Q: To clarify on the group work you’re talking about, there are already two seminar rooms that aren’t in use all week. Why can’t those be used [instead of creating new spaces and dedicating space in the reading rooms to collaborative work]?

A: The seminar rooms are frequently in use, and we are creating new spaces because there’s an increasing demand for collaborative work by readers and by groups that are using collection material. The key is that these will be new spaces to work together on rare collection material in a secure area—we are currently limited in spaces that are appropriate for consulting rare material together. Our current seminar rooms are inadequate for rare materials and the safe delivery of that material in a collaborative space. Currently we sometimes put different rare displays in different rooms and move groups among them, and more space will allow us to show multiple displays for large groups more safely and effectively.

The reconfiguration of the reading rooms is happening for a number of reasons, including the need for staff space (we have put in an enormous amount of work over many years investigating many options, which has gotten us to this point).

There is an increase in the amount of scholarly work overall that is done collaboratively with rare material. These rooms when not in use for large groups will also be available for use for readers in smaller numbers (groups of two or three, for example, conversing with your co-editor) so they don’t have to sit silently side-by-side if they want the option to talk throughout the day. We’re creating much more flexible space to allow for the sorts of conversations and work that aren’t just co-editors but all kinds of collaborations, even ones we haven’t imagined yet because we haven’t had the right space for it to happen.

We don’t want to be constrained by practices that have existed; we don’t want to say “this is working the way it does and therefore it should stay that way forever.” We’re saying “it does work the way it does and we want to make sure we can support that, but we also want to have opportunities to grow and embrace new forms of scholarship and working that are becoming more and more common in academia.”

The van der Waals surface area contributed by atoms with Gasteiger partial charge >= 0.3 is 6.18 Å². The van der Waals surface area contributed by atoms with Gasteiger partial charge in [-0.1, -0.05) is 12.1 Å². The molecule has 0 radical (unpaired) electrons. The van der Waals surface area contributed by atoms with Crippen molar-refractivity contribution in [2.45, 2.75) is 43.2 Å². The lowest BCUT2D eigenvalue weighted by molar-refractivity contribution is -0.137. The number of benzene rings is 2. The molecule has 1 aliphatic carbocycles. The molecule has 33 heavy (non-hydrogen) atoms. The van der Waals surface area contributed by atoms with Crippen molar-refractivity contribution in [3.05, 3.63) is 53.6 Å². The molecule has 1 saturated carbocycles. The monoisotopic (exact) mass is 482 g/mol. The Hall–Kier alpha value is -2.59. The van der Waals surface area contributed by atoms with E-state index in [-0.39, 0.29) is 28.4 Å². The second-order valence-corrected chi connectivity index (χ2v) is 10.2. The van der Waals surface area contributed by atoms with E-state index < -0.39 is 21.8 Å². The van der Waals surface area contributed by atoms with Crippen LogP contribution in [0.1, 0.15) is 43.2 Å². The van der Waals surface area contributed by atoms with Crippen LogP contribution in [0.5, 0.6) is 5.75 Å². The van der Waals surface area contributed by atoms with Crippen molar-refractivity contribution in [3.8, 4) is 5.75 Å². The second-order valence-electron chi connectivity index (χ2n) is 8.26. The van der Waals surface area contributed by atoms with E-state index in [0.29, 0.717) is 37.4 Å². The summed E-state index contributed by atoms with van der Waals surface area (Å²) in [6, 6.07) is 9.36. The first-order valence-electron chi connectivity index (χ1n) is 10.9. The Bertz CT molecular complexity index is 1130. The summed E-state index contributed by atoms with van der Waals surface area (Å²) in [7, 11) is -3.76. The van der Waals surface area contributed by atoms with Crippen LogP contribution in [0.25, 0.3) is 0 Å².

Q: These big changes are never just about space but also about practices and institutional priorities. When the dust settles, will the Folger Institute and research as they’ve come to sustain our whole field be continued to be supported financially in a comparable way? Or is part of this change a shift in the way that resources are allocated, away from research and toward more public practices?

A (from Kathleen Lynch, Executive Director of the Folger Institute, who was in attendance): Do not fear. We can emphatically say we are fine and there is no threat whatsoever or mixing up of commitments to the Institute and to Folger research and Collections generally in the emergence of some new additional priorities.

Q: Most of the new collaborative work being done involves mixed media or new technical support. Do you envision new kinds of technology and technical support for collaborative work?

A: We will have (both in the Bond space and in other spaces) enhanced and improved capability to bring other kinds of tools into the process. There’s a whole range of what’s possible, and this is one of those places where we’ll be seeking your input on what you would like to have at hand and the ability to do. We face the situation right now where if a scholar who is here needs to make a call on Skype or Zoom with another researcher, it’s difficult to accommodate that sometimes and we have to book a conference room or find some other place where that can happen. We’re going to have much better ability to support you onsite through the whole lifecycle of that kind of activity.

Q: What’s going to be happening with the staff and initiatives on the inside through the next two years, especially with digital affordances and collections? We know you’ll be busy with changing the space, but what else will be happening?

A: The way we see this is as a period of opportunity. There are some things that will be coming up in terms of digital access that will be pretty exciting, some relaunches with enhanced content and abilities, and we are going to be continuing to digitize. This is not even related to the renovation and expansion: as a core principle, we want to continue to be working towards more digital access, more content, more quickly. Over the course of this period, there are some things that we’ll be able to do with more staff that we can allocate toward some of these projects.